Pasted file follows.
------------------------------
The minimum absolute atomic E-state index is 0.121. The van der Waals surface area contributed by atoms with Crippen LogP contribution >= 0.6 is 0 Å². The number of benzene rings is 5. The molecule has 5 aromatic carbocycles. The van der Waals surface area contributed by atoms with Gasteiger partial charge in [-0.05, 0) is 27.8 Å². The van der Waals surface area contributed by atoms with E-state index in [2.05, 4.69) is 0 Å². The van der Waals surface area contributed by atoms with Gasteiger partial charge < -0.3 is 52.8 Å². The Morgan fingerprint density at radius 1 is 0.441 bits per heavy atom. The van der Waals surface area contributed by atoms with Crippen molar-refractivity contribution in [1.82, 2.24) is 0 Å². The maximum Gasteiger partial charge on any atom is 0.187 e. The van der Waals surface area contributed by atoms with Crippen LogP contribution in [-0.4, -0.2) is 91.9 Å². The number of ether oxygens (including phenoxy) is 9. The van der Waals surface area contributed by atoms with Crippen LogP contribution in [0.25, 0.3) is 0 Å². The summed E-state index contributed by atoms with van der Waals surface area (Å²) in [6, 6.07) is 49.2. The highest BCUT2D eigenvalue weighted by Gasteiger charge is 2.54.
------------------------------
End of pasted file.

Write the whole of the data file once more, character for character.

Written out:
The minimum absolute atomic E-state index is 0.121. The van der Waals surface area contributed by atoms with Crippen LogP contribution >= 0.6 is 0 Å². The number of benzene rings is 5. The molecule has 5 aromatic carbocycles. The van der Waals surface area contributed by atoms with Gasteiger partial charge in [-0.05, 0) is 27.8 Å². The van der Waals surface area contributed by atoms with E-state index in [2.05, 4.69) is 0 Å². The van der Waals surface area contributed by atoms with Gasteiger partial charge < -0.3 is 52.8 Å². The Morgan fingerprint density at radius 1 is 0.441 bits per heavy atom. The van der Waals surface area contributed by atoms with Crippen molar-refractivity contribution in [1.82, 2.24) is 0 Å². The maximum Gasteiger partial charge on any atom is 0.187 e. The van der Waals surface area contributed by atoms with Crippen LogP contribution in [-0.4, -0.2) is 91.9 Å². The number of ether oxygens (including phenoxy) is 9. The van der Waals surface area contributed by atoms with Crippen LogP contribution in [0.25, 0.3) is 0 Å². The summed E-state index contributed by atoms with van der Waals surface area (Å²) in [6, 6.07) is 49.2. The highest BCUT2D eigenvalue weighted by Gasteiger charge is 2.54.